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Immune-healthy Foods for Seniors

Immune System-Boosting Foods | Retirement Center Management

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Foods that Help Boost the Immune System in Seniors

You know the expression, “You are what you eat.” There’s a reason that old chestnut is still being shared: The foods you eat are the fuel that powers and nourishes your brain.

Much like an expensive car that needs high-octane gas to perform at its best, your brain needs high-quality foods to function well and maintain a healthy immune system. So, while you may choose to eat lots of processed and fried foods, carbs, and refined sugar, you may not perform at your best. You may feel rundown or fatigued, for example; you may get sick more often, or it may take you longer to shake a cold. But there are foods to help boost the immune system in seniors.

What foods help boost your immune system and offer you the biggest health benefits to keep your brain and immune system firing on all cylinders?

Foods that boost your immune system

As we age, our immune systems don’t work as well as they once did. That can cause our bodies to take longer to heal from injuries or illnesses. It can also cause vaccines like the flu or COVID-19 vaccine not to work as well or not protect us as long as expected.

So, in addition to getting plenty of sleep and exercise, here are some foods seniors should be eating to help them boost and maintain a healthy immune system.

  1. Antioxidants

Our bodies make free radicals during our normal metabolic functions or when we’re exposed to stressors like cigarette smoke, sunlight, air pollution or car exhaust. Free radicals destroy the cells and tissues that make up our bodies. If we’re overexposed to free radicals, we’re at risk for premature aging.

Antioxidants protect our bodies from the damage of free radicals. To get the full health benefit of antioxidants, eat plant-based foods like berries, beets, artichokes, carrots, spinach, kale, nuts and (finally, something that feels naughty) dark chocolate.

  1. Vitamin C

If you’ve ever had a nasty cold — and who hasn’t — you’ve probably been told to drink lots of orange juice or pop some vitamin C supplements. That’s because vitamin C can prevent infections or shorten the time they stick around in your body.

If you’d like to increase your vitamin C intake, you don’t have to eat a bag of oranges or other citrus. This vitamin is in so many foods, it’s not hard to get your recommended daily amount. Just add kale, spinach, red bell peppers, papaya, strawberries, or Brussels sprouts to your diet.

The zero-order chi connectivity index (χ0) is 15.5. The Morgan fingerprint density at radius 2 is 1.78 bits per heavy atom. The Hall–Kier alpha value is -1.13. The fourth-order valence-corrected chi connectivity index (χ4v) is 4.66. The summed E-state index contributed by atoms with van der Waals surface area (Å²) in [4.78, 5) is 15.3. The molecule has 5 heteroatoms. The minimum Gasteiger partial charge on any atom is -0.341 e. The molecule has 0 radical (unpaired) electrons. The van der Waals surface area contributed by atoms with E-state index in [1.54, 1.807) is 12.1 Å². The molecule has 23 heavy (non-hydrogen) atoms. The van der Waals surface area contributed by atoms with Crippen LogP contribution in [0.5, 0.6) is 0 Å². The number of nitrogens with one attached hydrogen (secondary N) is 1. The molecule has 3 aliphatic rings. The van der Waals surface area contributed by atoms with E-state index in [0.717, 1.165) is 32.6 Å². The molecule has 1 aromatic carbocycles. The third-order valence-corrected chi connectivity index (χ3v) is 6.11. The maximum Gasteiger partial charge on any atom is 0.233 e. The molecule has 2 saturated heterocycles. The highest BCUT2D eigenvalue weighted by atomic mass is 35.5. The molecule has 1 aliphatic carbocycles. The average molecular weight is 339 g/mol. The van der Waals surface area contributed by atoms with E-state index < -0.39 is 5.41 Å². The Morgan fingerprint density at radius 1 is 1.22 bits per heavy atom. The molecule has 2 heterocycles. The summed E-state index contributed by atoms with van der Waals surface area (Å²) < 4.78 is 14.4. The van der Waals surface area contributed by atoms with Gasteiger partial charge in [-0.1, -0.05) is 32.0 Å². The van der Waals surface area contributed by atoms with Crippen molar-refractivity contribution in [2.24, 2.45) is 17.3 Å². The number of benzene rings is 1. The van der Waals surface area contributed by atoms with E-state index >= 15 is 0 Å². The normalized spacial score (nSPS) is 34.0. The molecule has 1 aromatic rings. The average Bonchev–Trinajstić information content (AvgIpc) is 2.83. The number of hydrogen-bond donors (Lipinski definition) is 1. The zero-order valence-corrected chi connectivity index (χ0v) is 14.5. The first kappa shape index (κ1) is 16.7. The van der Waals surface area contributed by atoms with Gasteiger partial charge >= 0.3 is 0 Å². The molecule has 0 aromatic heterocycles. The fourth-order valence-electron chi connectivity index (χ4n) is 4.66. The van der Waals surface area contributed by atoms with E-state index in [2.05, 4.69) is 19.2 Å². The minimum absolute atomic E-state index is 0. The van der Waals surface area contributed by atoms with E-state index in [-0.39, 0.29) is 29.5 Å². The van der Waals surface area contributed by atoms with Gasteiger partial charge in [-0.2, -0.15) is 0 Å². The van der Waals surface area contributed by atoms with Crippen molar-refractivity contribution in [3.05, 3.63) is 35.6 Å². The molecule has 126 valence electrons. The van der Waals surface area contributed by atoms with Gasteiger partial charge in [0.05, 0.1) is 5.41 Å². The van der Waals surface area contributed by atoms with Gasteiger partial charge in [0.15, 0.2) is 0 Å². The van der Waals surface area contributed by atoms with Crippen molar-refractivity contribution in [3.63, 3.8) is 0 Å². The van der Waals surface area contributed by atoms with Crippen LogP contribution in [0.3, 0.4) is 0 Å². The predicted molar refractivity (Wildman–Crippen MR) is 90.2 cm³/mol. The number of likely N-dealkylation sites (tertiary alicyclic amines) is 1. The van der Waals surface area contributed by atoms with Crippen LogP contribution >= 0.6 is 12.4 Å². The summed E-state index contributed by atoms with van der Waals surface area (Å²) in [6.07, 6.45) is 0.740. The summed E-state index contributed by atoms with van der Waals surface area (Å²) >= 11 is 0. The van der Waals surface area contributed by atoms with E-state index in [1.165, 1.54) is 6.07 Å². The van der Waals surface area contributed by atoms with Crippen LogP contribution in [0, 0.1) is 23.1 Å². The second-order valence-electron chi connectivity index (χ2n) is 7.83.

1. Protein

Protein builds and repairs your body tissues and fights bacterial and viral infections. Your immune system antibodies and white blood cells rely on protein. If you don’t eat enough protein, you may lose muscle mass, experience hair and skin problems, be susceptible to chronic fatigue, and even take longer to heal from injury.

You probably know you’ll get protein from beef, pork, chicken, eggs and fish. But if you’re vegetarian or vegan, you can also get the protein you need from yogurt, almonds and other nuts, soy products like tofu and edamame, and buckwheat.

  1. Zinc

You’ll find zinc in cells throughout your body. It helps your immune system fight off invading bacteria and viruses and plays a vital role in healing wounds. It’s also important in giving us our sense of smell and taste.

Like vitamin C, zinc is found in many foods, but some of the best sources of zinc are oysters, crab and lobsters. Not a seafood fan? Not to worry. Red meat, poultry, beans, nuts and whole grains are also high in zinc.

  1. Vitamin D

Humans don’t actually produce vitamin D; the most common way we get it is from sun exposure. About 50% of the world’s population has a vitamin D deficiency, either because they don’t get enough sun exposure or because they don’t have access to animal-based foods like fish and fish oils, egg yolks, fortified milk, or beef liver.

But you’ll definitely want to get your fair share of vitamin D in your diet. Research has shown vitamin D could help prevent Type 1 and Type 2 diabetes, high blood pressure, and even multiple sclerosis.

For a healthy immune system, hire a personal chef to cook for you.

Well, that’s one way to ensure seniors will get the full health benefits out of their diet. A better way might be to become a resident of a Retirement Center Management community.

At an RCM community, residents enjoy an array of dining options and diverse menus that feature delicious and nutritious meals prepared by a trained culinary team. Residents also enjoy immune system-boosting social opportunities, along with a host of amenities and services that help seniors stay active physically, spiritually, and intellectually.

If you’d really like to know how to boost seniors’ immune systems — and how to boost seniors’ overall happiness — look at what an RCM community has to offer. Contact us to get started.

Retirement Center Management

281-819-1029

6363 Woodway Dr Ste. 300 Houston, TX 77057